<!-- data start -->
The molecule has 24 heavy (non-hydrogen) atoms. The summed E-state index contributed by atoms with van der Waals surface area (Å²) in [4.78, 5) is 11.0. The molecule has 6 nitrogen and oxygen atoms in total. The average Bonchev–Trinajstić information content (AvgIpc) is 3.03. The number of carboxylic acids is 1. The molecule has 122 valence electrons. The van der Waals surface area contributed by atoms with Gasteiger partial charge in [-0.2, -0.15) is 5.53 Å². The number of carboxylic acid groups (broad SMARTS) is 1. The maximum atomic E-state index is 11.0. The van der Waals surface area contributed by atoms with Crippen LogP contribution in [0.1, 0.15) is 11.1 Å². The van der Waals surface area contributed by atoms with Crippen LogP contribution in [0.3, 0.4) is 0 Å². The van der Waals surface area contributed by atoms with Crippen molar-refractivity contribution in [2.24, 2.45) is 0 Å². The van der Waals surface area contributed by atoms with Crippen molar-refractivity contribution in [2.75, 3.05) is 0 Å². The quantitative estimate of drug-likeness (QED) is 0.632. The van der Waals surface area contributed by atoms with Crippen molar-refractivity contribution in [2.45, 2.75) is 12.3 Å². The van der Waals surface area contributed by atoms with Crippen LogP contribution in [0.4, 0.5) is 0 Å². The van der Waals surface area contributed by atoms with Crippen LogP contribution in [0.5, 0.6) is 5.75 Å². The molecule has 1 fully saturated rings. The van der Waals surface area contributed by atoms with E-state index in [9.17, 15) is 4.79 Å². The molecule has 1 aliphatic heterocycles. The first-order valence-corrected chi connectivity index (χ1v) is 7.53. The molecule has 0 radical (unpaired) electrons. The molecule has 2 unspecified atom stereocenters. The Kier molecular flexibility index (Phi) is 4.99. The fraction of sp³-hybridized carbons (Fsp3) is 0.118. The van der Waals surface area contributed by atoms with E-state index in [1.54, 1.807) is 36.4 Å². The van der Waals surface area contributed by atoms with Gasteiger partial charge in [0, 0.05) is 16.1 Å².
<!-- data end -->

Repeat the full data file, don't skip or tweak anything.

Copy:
The molecule has 24 heavy (non-hydrogen) atoms. The summed E-state index contributed by atoms with van der Waals surface area (Å²) in [4.78, 5) is 11.0. The molecule has 6 nitrogen and oxygen atoms in total. The average Bonchev–Trinajstić information content (AvgIpc) is 3.03. The number of carboxylic acids is 1. The molecule has 122 valence electrons. The van der Waals surface area contributed by atoms with Gasteiger partial charge in [-0.2, -0.15) is 5.53 Å². The number of carboxylic acid groups (broad SMARTS) is 1. The maximum atomic E-state index is 11.0. The van der Waals surface area contributed by atoms with Crippen LogP contribution in [0.1, 0.15) is 11.1 Å². The van der Waals surface area contributed by atoms with Crippen LogP contribution in [0.3, 0.4) is 0 Å². The van der Waals surface area contributed by atoms with Crippen molar-refractivity contribution in [2.24, 2.45) is 0 Å². The van der Waals surface area contributed by atoms with Crippen molar-refractivity contribution in [2.75, 3.05) is 0 Å². The quantitative estimate of drug-likeness (QED) is 0.632. The van der Waals surface area contributed by atoms with Crippen molar-refractivity contribution in [2.45, 2.75) is 12.3 Å². The van der Waals surface area contributed by atoms with Crippen LogP contribution in [0.4, 0.5) is 0 Å². The van der Waals surface area contributed by atoms with Crippen LogP contribution in [0.5, 0.6) is 5.75 Å². The molecule has 1 fully saturated rings. The van der Waals surface area contributed by atoms with E-state index in [9.17, 15) is 4.79 Å². The molecule has 1 aliphatic heterocycles. The first-order valence-corrected chi connectivity index (χ1v) is 7.53. The molecule has 0 radical (unpaired) electrons. The molecule has 2 unspecified atom stereocenters. The Kier molecular flexibility index (Phi) is 4.99. The fraction of sp³-hybridized carbons (Fsp3) is 0.118. The van der Waals surface area contributed by atoms with E-state index in [1.54, 1.807) is 36.4 Å². The van der Waals surface area contributed by atoms with Gasteiger partial charge in [0, 0.05) is 16.1 Å².